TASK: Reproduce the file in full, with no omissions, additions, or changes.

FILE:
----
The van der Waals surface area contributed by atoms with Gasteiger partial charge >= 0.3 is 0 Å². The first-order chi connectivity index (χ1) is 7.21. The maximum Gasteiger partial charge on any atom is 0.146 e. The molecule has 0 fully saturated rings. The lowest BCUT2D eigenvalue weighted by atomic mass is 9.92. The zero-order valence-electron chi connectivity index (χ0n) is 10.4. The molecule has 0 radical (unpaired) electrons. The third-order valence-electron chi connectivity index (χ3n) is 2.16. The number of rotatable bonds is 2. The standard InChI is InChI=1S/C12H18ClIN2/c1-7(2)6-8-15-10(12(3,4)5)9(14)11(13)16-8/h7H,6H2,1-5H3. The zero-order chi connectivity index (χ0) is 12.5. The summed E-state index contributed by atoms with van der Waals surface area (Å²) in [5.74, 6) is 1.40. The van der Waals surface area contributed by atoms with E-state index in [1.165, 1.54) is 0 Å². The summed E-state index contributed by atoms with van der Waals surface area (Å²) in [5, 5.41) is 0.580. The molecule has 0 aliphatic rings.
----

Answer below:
The van der Waals surface area contributed by atoms with Gasteiger partial charge >= 0.3 is 0 Å². The first-order chi connectivity index (χ1) is 7.21. The maximum Gasteiger partial charge on any atom is 0.146 e. The molecule has 0 fully saturated rings. The lowest BCUT2D eigenvalue weighted by atomic mass is 9.92. The zero-order valence-electron chi connectivity index (χ0n) is 10.4. The molecule has 0 radical (unpaired) electrons. The third-order valence-electron chi connectivity index (χ3n) is 2.16. The number of rotatable bonds is 2. The standard InChI is InChI=1S/C12H18ClIN2/c1-7(2)6-8-15-10(12(3,4)5)9(14)11(13)16-8/h7H,6H2,1-5H3. The zero-order chi connectivity index (χ0) is 12.5. The summed E-state index contributed by atoms with van der Waals surface area (Å²) in [5.74, 6) is 1.40. The van der Waals surface area contributed by atoms with E-state index in [1.165, 1.54) is 0 Å². The summed E-state index contributed by atoms with van der Waals surface area (Å²) in [5, 5.41) is 0.580. The molecule has 0 aliphatic rings.